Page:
Our little loft is a bit of a bump up in our budget, but because our last place was under we are averaging out. The place we stayed when we first arrived was a charming little apartment in a rambling wood sided house owned by an actor.
It snuggled into the hill just off Canyon Road north of one of the main east/west thoroughfares, Franklin Avenue. We were minutes from the entrance to the Bronson Canyon trails and loved the hike up to the HOLLYWOOD sign. Franklin village at the foot of the neighbourhood had a great large supermarket, Gelson’s as well as a cluster of shops and cafes for clothes, books, wines, specialty foods and raw juices.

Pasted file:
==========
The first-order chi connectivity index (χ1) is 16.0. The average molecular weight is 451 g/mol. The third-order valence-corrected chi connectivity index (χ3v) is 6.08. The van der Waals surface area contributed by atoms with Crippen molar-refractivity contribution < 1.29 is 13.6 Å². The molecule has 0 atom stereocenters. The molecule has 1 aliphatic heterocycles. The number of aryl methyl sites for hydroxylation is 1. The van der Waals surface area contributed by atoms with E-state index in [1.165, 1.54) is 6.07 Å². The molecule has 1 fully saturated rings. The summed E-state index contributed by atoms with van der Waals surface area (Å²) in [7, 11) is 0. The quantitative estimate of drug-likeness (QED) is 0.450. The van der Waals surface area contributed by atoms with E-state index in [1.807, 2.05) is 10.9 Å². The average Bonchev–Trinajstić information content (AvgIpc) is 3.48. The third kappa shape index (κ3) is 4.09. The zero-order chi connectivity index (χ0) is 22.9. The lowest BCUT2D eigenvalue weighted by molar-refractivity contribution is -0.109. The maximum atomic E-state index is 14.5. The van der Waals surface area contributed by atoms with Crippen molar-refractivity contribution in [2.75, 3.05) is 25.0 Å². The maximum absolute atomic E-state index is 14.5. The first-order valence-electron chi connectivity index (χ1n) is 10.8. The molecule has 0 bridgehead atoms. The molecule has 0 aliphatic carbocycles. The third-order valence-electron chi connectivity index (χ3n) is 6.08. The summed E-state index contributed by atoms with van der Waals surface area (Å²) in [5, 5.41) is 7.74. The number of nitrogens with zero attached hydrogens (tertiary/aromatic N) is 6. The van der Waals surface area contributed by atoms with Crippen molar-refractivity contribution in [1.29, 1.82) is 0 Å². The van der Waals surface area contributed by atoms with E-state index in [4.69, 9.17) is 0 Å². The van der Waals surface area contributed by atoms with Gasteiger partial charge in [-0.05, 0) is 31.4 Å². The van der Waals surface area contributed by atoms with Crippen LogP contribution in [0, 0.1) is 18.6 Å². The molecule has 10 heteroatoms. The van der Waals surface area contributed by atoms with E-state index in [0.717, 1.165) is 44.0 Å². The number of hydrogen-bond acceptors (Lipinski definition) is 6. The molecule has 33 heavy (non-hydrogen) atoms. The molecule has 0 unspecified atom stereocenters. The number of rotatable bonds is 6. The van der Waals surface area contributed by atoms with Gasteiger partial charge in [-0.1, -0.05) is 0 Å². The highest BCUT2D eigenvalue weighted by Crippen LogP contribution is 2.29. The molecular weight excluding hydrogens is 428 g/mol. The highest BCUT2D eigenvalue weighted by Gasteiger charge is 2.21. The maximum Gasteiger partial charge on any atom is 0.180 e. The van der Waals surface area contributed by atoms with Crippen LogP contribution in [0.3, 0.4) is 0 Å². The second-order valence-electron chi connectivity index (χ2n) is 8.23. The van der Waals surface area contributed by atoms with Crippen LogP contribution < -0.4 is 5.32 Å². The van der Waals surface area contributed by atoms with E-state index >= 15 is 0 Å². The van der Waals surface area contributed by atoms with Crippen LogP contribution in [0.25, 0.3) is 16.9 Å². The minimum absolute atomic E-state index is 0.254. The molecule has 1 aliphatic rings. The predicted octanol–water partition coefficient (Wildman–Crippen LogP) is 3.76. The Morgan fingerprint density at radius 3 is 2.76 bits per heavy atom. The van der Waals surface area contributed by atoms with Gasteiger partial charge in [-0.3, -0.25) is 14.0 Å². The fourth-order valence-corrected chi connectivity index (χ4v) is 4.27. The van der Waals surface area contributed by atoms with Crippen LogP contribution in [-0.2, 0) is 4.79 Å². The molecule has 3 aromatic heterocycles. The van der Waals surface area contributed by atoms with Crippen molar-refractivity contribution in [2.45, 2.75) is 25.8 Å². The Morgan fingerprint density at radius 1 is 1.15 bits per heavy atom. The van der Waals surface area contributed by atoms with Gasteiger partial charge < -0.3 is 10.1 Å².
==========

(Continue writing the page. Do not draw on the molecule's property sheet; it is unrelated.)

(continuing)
Our little home away, was newly renovated but had an intriguing blend of egyptian tiles in the massive bathroom with sunken tub, walk-in shower and pink marble top vanity ringed by stars’ lightbulbs. Clerestory windows glanced up to houses way in the terraced distance, discreetly curtained by a line of towering trees. The grand bath and walk-in closet nearly matched the size of the rest of the living/dining area. A small – and I mean miniscule – kitchen was well equipped, very efficient and cool with a two burner stove and hobbit sized fridge. Really all we needed and fun to rise to the challenge of a big meal from a wee kitchen. A partition wall separated the bedroom and an enormous skylight crowned the whole place in tree silhouetted light. Listening to the rain while drifting off was one of nature’s little gifts over Christmas. Our host is also an actor and was abroad for three weeks and we discovered this little nugget for our first two weeks until he returned and we moved to our loft.